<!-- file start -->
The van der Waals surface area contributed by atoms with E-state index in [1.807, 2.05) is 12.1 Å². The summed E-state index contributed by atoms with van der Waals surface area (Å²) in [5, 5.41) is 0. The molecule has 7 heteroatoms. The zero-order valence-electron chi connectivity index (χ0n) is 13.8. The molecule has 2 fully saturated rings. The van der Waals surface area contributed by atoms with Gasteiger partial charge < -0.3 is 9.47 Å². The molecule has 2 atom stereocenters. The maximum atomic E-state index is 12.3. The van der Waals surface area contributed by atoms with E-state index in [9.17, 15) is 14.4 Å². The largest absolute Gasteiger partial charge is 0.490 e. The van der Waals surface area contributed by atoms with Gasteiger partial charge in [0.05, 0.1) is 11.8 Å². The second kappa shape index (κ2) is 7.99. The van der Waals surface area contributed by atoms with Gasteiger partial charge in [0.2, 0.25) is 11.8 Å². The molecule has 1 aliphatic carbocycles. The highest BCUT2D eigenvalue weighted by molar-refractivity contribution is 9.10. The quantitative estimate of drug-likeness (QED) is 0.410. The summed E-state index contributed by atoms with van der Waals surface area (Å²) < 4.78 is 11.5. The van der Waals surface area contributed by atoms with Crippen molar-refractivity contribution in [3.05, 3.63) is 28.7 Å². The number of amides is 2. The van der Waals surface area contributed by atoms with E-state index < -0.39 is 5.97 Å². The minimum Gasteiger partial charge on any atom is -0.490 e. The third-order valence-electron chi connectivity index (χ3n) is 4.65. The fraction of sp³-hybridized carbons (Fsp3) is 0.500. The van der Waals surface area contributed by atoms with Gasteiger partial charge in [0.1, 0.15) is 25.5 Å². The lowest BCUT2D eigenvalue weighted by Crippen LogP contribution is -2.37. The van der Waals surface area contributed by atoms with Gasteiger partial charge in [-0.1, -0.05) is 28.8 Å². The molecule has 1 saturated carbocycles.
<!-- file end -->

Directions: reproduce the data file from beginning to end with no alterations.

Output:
The van der Waals surface area contributed by atoms with E-state index in [1.807, 2.05) is 12.1 Å². The summed E-state index contributed by atoms with van der Waals surface area (Å²) in [5, 5.41) is 0. The molecule has 7 heteroatoms. The zero-order valence-electron chi connectivity index (χ0n) is 13.8. The molecule has 2 fully saturated rings. The van der Waals surface area contributed by atoms with Gasteiger partial charge < -0.3 is 9.47 Å². The molecule has 2 atom stereocenters. The maximum atomic E-state index is 12.3. The van der Waals surface area contributed by atoms with E-state index in [9.17, 15) is 14.4 Å². The largest absolute Gasteiger partial charge is 0.490 e. The van der Waals surface area contributed by atoms with Gasteiger partial charge in [0.05, 0.1) is 11.8 Å². The second kappa shape index (κ2) is 7.99. The van der Waals surface area contributed by atoms with Gasteiger partial charge in [0.2, 0.25) is 11.8 Å². The molecule has 1 aliphatic carbocycles. The highest BCUT2D eigenvalue weighted by molar-refractivity contribution is 9.10. The quantitative estimate of drug-likeness (QED) is 0.410. The summed E-state index contributed by atoms with van der Waals surface area (Å²) < 4.78 is 11.5. The van der Waals surface area contributed by atoms with Crippen molar-refractivity contribution in [3.05, 3.63) is 28.7 Å². The number of amides is 2. The van der Waals surface area contributed by atoms with E-state index < -0.39 is 5.97 Å². The minimum Gasteiger partial charge on any atom is -0.490 e. The third-order valence-electron chi connectivity index (χ3n) is 4.65. The fraction of sp³-hybridized carbons (Fsp3) is 0.500. The van der Waals surface area contributed by atoms with Gasteiger partial charge in [0.1, 0.15) is 25.5 Å². The lowest BCUT2D eigenvalue weighted by Crippen LogP contribution is -2.37. The van der Waals surface area contributed by atoms with Gasteiger partial charge in [-0.1, -0.05) is 28.8 Å². The molecule has 1 saturated carbocycles.